Mr. Adams seemed to attend the plays as if it were a duty he owed himself, his family, and his country, and questions or matters of life, death, or friendship stood little in his way. Even when he had to sit in crowded houses, inhaling offensive and poisonous exhalations from thousands of diseased lungs and debauched bodies, often where he could neither hear nor see, and where not a word nor a sight of any kind could have been of benefit to a refined and cultured mind, Mr. Adams did not fail to appear at the theater. Words would fail to portray the contempt in which such conduct, especially on the part of public example, and of reputed intellectual and moral strength, should be held. The indecent extreme to which Mr. Adams carried this theater-going must appear as a defect in his mental or moral structure.

During Mr. Adams's days in the Senate, under Mr. Jefferson, one of the abominations of Washington, long since done away, was horse-racing at Bladensburg, a place notorious for other disreputable things. Often while the races continued, a quorum could not be mustered in the Senate. And to this barbarous practice, and morally doubtful pastime, Mr. Adams became much attached. Even President Jefferson attended the Bladensburg races, which, however, was not, perhaps, so much a matter of wonder, in his case.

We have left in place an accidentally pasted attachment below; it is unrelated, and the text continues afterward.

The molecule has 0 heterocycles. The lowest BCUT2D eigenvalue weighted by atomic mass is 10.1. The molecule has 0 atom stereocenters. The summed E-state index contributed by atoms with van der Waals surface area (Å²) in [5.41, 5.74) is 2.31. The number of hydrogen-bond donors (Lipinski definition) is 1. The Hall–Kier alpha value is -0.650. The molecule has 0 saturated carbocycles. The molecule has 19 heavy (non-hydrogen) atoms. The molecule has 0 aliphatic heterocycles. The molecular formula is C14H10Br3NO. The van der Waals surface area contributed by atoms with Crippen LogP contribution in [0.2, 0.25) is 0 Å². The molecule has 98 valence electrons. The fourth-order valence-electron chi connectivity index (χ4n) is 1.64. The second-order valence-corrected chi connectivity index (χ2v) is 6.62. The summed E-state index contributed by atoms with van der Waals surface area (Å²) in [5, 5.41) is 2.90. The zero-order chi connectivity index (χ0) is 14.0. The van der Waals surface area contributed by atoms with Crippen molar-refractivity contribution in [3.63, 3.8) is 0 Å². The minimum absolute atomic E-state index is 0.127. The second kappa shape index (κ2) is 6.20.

On the 5th of April, 1815, Mr. Adams received information of his appointment as Minister to England, but did not reach London until the 25th of the following month, where he was soon put in possession of his commission and letters of credence.

He had been authorized, in connection with Mr. Gallatin and Mr. Clay, to negotiate a treaty of commerce with England, and by the time of his arrival in London, the other commissioners had made considerable progress in this work. In this conference, Mr. Robinson, vice-president of the London Board of Trade, took the place of Lord Gambier, but otherwise the negotiators on the British side remained the same as at Ghent, and the meetings were held in the rooms of the Board of Trade. They finally succeeded in forming a treaty, of no great commercial consequence, to last four years, and signed it on the 3d of July, 1815. Even in this conference Mr. Adams and Mr. Clay were often on the point of coming to blows; nor was the mild and cautious Gallatin free from an occasional ebullition.